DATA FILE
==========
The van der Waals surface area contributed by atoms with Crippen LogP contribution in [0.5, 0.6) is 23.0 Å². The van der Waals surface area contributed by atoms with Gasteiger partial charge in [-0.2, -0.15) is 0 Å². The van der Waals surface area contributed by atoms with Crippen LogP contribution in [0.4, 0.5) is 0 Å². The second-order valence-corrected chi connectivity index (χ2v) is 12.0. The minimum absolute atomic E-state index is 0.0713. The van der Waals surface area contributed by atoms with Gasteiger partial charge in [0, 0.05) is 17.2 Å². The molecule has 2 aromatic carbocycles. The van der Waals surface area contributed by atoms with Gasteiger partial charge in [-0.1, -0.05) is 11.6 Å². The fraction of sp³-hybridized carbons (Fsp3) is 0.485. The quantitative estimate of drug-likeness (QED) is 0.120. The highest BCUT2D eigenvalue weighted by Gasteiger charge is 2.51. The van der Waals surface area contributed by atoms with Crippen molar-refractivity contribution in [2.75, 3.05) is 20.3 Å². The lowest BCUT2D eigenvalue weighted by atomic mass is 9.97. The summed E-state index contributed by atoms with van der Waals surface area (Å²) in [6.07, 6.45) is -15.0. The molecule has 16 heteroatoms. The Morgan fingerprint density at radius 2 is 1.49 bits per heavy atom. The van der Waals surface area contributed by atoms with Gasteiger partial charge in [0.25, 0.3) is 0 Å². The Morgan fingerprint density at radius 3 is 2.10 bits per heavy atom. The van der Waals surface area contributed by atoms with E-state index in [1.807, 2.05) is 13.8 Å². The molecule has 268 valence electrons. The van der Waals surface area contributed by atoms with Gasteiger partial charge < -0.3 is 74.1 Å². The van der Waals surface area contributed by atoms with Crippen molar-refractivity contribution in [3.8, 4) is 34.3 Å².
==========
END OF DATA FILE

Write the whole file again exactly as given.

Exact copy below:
The van der Waals surface area contributed by atoms with Crippen LogP contribution in [0.5, 0.6) is 23.0 Å². The van der Waals surface area contributed by atoms with Gasteiger partial charge in [-0.2, -0.15) is 0 Å². The van der Waals surface area contributed by atoms with Crippen LogP contribution in [0.4, 0.5) is 0 Å². The second-order valence-corrected chi connectivity index (χ2v) is 12.0. The minimum absolute atomic E-state index is 0.0713. The van der Waals surface area contributed by atoms with Gasteiger partial charge in [0, 0.05) is 17.2 Å². The molecule has 2 aromatic carbocycles. The van der Waals surface area contributed by atoms with Gasteiger partial charge in [-0.1, -0.05) is 11.6 Å². The fraction of sp³-hybridized carbons (Fsp3) is 0.485. The quantitative estimate of drug-likeness (QED) is 0.120. The highest BCUT2D eigenvalue weighted by Gasteiger charge is 2.51. The van der Waals surface area contributed by atoms with Crippen molar-refractivity contribution in [2.75, 3.05) is 20.3 Å². The lowest BCUT2D eigenvalue weighted by atomic mass is 9.97. The summed E-state index contributed by atoms with van der Waals surface area (Å²) in [6.07, 6.45) is -15.0. The molecule has 16 heteroatoms. The Morgan fingerprint density at radius 2 is 1.49 bits per heavy atom. The van der Waals surface area contributed by atoms with Gasteiger partial charge in [0.25, 0.3) is 0 Å². The Morgan fingerprint density at radius 3 is 2.10 bits per heavy atom. The van der Waals surface area contributed by atoms with E-state index in [1.807, 2.05) is 13.8 Å². The molecule has 268 valence electrons. The van der Waals surface area contributed by atoms with Gasteiger partial charge < -0.3 is 74.1 Å². The van der Waals surface area contributed by atoms with Crippen molar-refractivity contribution in [3.8, 4) is 34.3 Å².